Education for the many, not the few
Lifelong learning should be a national priority, says Henley dean Jon Foster-Pedley
SA is failing to meet a “phenomenal desire” for lifelong learning, says Jon Foster-Pedley, dean of Henley Business School Africa.
Rapidly changing technology, accompanied by new ways of working and thinking, require constant renewal of skills and knowledge. Foster-Pedley says 45% of South Africans already have the wrong skills for the existing economy. This “mismatch” will get worse in future. Those without the necessary abilities will simply be left behind.
It’s not just about job requirements. Many people simply want to challenge themselves and acquire new knowledge.
The trouble is, says Foster-Pedley, that many South Africans see learning – or “education” – as out of reach. “They don’t think they are capable. Because of SA’s history, people haven’t had the opportunity to see how good they are. Even now, some retain a generic unease. They think education is a privilege.”
The situation is improving slowly. “Some people are gaining a sense they can do more, that they have done well at work and are actually pretty good. They want to get back on the education bandwagon.”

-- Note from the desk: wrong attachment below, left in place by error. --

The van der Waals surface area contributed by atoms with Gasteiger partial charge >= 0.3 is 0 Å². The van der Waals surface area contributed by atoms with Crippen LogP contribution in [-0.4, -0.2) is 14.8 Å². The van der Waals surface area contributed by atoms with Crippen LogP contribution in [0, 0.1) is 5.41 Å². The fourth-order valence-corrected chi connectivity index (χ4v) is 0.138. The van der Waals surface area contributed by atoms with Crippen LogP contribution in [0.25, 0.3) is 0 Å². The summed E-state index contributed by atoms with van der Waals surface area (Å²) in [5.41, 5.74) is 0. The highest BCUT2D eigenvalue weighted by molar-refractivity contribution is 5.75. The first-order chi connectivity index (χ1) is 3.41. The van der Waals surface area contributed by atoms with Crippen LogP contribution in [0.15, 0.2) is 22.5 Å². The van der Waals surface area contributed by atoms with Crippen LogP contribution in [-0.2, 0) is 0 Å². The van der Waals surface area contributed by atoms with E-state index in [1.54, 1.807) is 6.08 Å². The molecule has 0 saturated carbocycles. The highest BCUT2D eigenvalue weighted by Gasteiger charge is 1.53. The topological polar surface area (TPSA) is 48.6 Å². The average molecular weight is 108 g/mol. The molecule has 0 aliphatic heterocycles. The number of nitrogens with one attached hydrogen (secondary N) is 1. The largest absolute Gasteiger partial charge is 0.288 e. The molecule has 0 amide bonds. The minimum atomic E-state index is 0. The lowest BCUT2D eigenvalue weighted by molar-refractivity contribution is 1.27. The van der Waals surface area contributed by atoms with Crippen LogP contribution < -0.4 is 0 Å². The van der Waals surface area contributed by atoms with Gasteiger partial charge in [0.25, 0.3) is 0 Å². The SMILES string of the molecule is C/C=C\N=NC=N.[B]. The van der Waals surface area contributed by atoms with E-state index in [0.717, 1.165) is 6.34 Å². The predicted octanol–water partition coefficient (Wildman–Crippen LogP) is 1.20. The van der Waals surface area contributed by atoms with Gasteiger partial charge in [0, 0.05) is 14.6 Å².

Traditionally, for many South Africans, the only career-related education after school or university has been training or executive education paid for by employers. Increasingly, though, people are looking for other ways to learn.
For those with access to computers, the rise of online learning has made that easier. Now Covid-19 has lowered the barriers even more by moving programmes almost exclusively online and removing many of the usual classroom-teaching costs like room hire, travel, catering and even accommodation. In some cases, students don’t even have to study at set times. They can do it in their own time, with the aid of pre-recorded lessons.
Foster-Pedley says: “With virtual learning, there are almost no obstacles. It has levelled the playing field. But we have to do more to encourage the concept of lifelong learning. We have to rethink our whole SA approach to education. Why offer special education to the few when we can provide it to the many?”
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